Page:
Cancer
-cell division gone wrong
-cells divide rapidly ignoring the body’s chemical reactions telling cell not to divide -changes in DNA that controls cell cycle

Tumours
Benign:
-stays together, no serious effects to surrounding tissue -not cancerous

Malignant:
-interferes with functions of neighbouring cells -cancerous

Metastasis:
-cancer cells break away from the tumour to settle into other parts of the body -cancerous

Carcinogens
-factors that can cause mutation (random change in DNA), leading to cancer -ex: tobacco smoke, radiation, viruses, chemicals in plastics
-some cancers have a genetic/hereditary link

Diagnosing Cancer Imaging
-endoscopy (fibre optics)

-x-ray (viewing bones and lungs)
-ultrasound (sound waves for soft tissue view)
-CT scan (x-rays at different angles)
-MRI (radio waves and magnetic field generate images)

Examining Cells
-biopsy (sample of cells), viewed with microscope and genetic tests

Treating Cancer
Oncologist
-specializing in cancer medicine

Surgery
-surgically removing cancerous cells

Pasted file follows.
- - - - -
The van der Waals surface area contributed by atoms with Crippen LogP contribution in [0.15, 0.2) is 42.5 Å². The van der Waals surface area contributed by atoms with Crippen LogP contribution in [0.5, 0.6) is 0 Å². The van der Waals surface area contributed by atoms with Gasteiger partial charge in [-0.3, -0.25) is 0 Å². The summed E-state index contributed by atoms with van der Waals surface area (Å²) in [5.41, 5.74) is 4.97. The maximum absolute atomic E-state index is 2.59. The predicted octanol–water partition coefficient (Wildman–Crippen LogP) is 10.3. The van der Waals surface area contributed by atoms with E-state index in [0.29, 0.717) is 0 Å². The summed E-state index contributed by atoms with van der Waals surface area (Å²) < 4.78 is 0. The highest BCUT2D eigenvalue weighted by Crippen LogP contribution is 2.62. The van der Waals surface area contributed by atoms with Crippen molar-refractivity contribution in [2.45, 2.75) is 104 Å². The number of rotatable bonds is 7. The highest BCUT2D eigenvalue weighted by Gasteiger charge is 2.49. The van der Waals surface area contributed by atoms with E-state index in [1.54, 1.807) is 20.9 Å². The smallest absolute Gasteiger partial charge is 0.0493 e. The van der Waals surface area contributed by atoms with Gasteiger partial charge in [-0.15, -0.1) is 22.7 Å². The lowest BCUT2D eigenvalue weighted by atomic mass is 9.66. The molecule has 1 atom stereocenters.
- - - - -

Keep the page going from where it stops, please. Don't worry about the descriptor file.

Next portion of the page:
Chemotherapy
-using drugs to travel through body and target different cells -shrink or slow the growth of tumour
-linked with surgery

Radiation
-cancer cells damaged easily by ionizing radiation -daughter cells are damaged and cannot divide further

Biophotonics
-using beams of light to detect cancer early and treat

Hierarchy: organizational structure with more complex things at top and simpler things below it

Organization of Organism
1. Cell (ex. heart muscle cell)
2. Tissue (collection of similar cells to perform particular but limited function. ex. heart

muscle tissue)
3. Organ (structure composed of different tissues to perform complex function. ex. heart)